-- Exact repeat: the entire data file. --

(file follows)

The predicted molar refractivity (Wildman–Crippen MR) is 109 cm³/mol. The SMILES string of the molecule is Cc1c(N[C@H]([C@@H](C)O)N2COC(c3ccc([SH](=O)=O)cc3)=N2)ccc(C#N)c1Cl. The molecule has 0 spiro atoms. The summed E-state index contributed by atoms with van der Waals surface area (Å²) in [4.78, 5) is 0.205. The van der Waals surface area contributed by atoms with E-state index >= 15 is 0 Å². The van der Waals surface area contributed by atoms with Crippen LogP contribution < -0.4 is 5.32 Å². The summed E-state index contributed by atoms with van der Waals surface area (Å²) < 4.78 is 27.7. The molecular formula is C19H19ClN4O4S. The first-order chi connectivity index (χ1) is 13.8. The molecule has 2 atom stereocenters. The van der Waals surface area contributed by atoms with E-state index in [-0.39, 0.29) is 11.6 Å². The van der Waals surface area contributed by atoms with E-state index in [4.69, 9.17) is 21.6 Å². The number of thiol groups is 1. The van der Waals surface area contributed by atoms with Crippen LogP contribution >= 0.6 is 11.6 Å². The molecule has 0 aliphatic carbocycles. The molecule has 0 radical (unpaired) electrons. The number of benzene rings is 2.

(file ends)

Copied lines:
The predicted molar refractivity (Wildman–Crippen MR) is 109 cm³/mol. The SMILES string of the molecule is Cc1c(N[C@H]([C@@H](C)O)N2COC(c3ccc([SH](=O)=O)cc3)=N2)ccc(C#N)c1Cl. The molecule has 0 spiro atoms. The summed E-state index contributed by atoms with van der Waals surface area (Å²) in [4.78, 5) is 0.205. The van der Waals surface area contributed by atoms with E-state index >= 15 is 0 Å². The van der Waals surface area contributed by atoms with Crippen LogP contribution < -0.4 is 5.32 Å². The summed E-state index contributed by atoms with van der Waals surface area (Å²) < 4.78 is 27.7. The molecular formula is C19H19ClN4O4S. The first-order chi connectivity index (χ1) is 13.8. The molecule has 2 atom stereocenters. The van der Waals surface area contributed by atoms with E-state index in [-0.39, 0.29) is 11.6 Å². The van der Waals surface area contributed by atoms with E-state index in [4.69, 9.17) is 21.6 Å². The number of thiol groups is 1. The van der Waals surface area contributed by atoms with Crippen LogP contribution >= 0.6 is 11.6 Å². The molecule has 0 aliphatic carbocycles. The molecule has 0 radical (unpaired) electrons. The number of benzene rings is 2.